Constance Talmadge acted mainly with her face, especially with her eyes and mouth. When she first appears in the 1924 silent film Her Night of Romance, the actress is pressing a fur to herself tight as a straitjacket, but the memorable thing about her is her pale melon head, spectacles smashed against eyes. She only loosens the bolts to flap her lips up, bare her teeth, and crook her tongue out, all for the purpose of looking awful for a photo. She de-spinsters in the following year’s Her Sister in Paris, where, shocked and horrified, she folds her mouth into a flapjack jeepers expression; her opal-eyed fear leads her to weeping, and as she tucks her head down, she exposes layers of chin fat. Her man’s got her blue, of course, and her get-him-back journey ends with one of the best closing shots in film history: Connie presses the man’s head against her shoulder, stares directly at us with a trace of a sneering smirk, and shuts the door. The camera, getting it, tracks out.
This daring, delightful moment follows 73 minutes of corn. Romance and Sister form the double-feature on a new Kino release, itself timed to come out with DVDs of films starring Constance’s melodramatically swooning sister Norma. Both Romance and Sister follow the same formula. Connie—rich, strange, young, and innocent—falls for an unrepentant cad who eventually repents. They move past intertitles of feigned sophistication and awful wisecracking (“Let us leave Paris to the Parisians, Cairo to the Chiropractors”), through the corridors and hallways of a studio-built Europe where each column’s lines are clearly, thickly delineated. So are the behaviors, most of which are captured in fourth wall-respecting living rooms, with theatrical medium-range setups.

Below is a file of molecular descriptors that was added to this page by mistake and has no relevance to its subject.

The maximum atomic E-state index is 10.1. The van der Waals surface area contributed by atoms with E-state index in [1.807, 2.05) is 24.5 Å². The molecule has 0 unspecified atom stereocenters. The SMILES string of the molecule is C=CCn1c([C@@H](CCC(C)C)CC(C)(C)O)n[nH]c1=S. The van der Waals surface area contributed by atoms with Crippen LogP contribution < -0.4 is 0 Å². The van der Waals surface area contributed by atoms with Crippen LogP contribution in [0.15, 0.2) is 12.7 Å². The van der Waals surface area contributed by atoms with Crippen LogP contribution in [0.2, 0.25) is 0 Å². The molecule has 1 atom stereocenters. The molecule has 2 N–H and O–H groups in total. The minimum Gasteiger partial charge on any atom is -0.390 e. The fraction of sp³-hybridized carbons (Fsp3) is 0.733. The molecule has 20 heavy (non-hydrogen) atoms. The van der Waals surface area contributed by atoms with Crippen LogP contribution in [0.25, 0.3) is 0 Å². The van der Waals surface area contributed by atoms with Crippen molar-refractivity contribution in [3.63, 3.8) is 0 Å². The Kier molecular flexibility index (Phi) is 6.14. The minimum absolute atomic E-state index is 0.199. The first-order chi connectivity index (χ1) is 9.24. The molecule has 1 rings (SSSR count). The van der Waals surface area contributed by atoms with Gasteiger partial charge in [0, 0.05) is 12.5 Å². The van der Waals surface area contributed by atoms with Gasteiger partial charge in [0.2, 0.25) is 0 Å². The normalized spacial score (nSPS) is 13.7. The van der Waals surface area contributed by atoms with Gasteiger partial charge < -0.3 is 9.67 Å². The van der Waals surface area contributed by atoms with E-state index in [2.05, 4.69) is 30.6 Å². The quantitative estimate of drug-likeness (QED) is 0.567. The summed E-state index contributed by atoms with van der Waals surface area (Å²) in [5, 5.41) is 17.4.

It makes sense that the movies would be so alike, since the same team worked on them—not just Talmadge, but also leading man Ronald Colman (young, still mustachioed), director Sidney Franklin (who worked with Talmadge at least nine times in the silent era and directed award-winning schmaltz like The Good Earth in the sound days), producer Joseph M. Schenck (married to Norma), writer Hanns Kräly (who also worked on a few silent Lubitsch films), and set designer William Cameron Menzies (the eventual mind behind the 1936 sci-fi H.G. Wells adaptation Things to Come). They operated less like an artists’ enclave, though, and more like a factory unit, churning out goods to fit a formula. This was true even of Talmadge, both literally and figuratively wiggling with little room. As Dave Kehr recently and wonderfully wrote, much silent film acting aimed to convey “significant surfaces—a repertory of gestures and facial expressions, with agreed-upon meaning.” For Talmadge, the meaning was caricature of the upper classes; as she herself said, “I try to handle a comedy role much the same way that a cartoonist handles his pencils.”